Send to:

Choose Destination
See comment in PubMed Commons below
Medicina (B Aires). 2014;74(3):210-5.

[Methicillin-resistant Staphylococcus aureus (MRSA) isolation in breast abscesses in a Public Maternity].

[Article in Spanish]

Author information

  • 1Unidad de Promoción y Protección de la Salud, Hospital Materno Infantil Ramón Sardá, Buenos Aires, Argentina. E-mail:


Mastitis and breast abscess in lactating women are risk factors for early breastfeeding cessation. This pathology is included in the group of skin and soft tissue infections. A descriptive study was performed with an advanced outlook. As of January 2007 through December 2011 a total of 137 breast abscesses were treated in our institution. We analyzed incidence, parity, postpartum days, risk factors, microbiological isolation and the adequacy of initial antibiotic treatment. In that period we observed a steady and significant increase in breast abscesses. Incidence from 0.19 to 0.84% in lactating women 2007 vs. 2011 p = 0.0001 IC 95% (-0.009; 0.003), 70.6% of them primiparous and a mean interval from delivery to breast abscess of 41.9 ± 35.8 days. The most frequent risk factors were sore nipples and breast engorgement. Staphylococcus aureus was isolated in 82.3 to 95.0%. Methicillin resistance was higher than 60%. These strains were susceptible to erythromycin, clindamycin, gentamicin, rifampicin, ciprofloxacin and trimethoprim-sulfamethoxazol. All the cases were surgically drained; the initial empirical treatment was inadequate in 60% of them, 90% of patients could maintain breast feeding after the procedure.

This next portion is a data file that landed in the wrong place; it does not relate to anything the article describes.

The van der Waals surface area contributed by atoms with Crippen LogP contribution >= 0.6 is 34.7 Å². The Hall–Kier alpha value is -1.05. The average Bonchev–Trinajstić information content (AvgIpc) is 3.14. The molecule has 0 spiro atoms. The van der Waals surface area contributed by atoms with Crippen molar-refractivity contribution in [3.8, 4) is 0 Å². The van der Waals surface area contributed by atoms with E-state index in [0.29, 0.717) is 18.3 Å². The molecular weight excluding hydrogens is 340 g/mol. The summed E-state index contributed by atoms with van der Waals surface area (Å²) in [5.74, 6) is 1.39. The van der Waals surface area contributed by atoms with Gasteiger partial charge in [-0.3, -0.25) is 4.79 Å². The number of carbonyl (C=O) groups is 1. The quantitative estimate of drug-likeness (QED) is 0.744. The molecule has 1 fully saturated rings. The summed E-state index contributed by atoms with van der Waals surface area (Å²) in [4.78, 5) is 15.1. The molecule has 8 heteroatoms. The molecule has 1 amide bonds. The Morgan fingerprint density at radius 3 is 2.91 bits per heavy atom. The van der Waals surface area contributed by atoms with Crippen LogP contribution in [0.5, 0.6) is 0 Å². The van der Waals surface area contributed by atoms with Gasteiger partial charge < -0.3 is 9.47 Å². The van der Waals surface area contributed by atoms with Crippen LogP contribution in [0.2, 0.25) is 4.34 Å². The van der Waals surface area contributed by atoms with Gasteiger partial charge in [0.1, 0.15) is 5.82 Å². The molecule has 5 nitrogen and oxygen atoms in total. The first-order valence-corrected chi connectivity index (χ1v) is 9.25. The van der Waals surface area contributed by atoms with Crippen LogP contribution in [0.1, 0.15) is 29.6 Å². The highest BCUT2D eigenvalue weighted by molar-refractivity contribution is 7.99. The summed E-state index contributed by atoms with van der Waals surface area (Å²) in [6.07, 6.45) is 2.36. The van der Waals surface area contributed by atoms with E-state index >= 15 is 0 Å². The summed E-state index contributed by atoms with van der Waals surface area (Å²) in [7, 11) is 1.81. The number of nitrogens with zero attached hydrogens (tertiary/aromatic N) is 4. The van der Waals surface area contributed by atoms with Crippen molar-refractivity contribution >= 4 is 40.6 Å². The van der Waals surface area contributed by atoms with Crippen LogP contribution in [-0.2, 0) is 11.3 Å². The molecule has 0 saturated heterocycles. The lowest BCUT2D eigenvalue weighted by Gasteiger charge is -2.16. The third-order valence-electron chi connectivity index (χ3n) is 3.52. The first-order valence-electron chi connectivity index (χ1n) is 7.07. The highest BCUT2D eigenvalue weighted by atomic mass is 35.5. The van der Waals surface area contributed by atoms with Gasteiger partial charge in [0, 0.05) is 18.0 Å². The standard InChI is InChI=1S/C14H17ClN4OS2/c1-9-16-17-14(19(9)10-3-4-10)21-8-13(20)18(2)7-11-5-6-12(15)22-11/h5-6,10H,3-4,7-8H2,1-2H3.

these data emphasize the need to prevent risk factors associated to breast abscesses: sore nipples and breast engorgement. In order to determine the adequate antibiotic treatment, bacteriological studies are required at every collection because SAMR prevalence varies according to diverse populations and geographic location.


breast abscesses; breastfeeding; mastitis; methicillin resistant Staphylococcus aureus

[PubMed - in process]
Free full text
PubMed Commons home

PubMed Commons

How to join PubMed Commons

    Supplemental Content

    Full text links

    Icon for Fundacion Revista Medicina (Buenos Aires)
    Loading ...
    Write to the Help Desk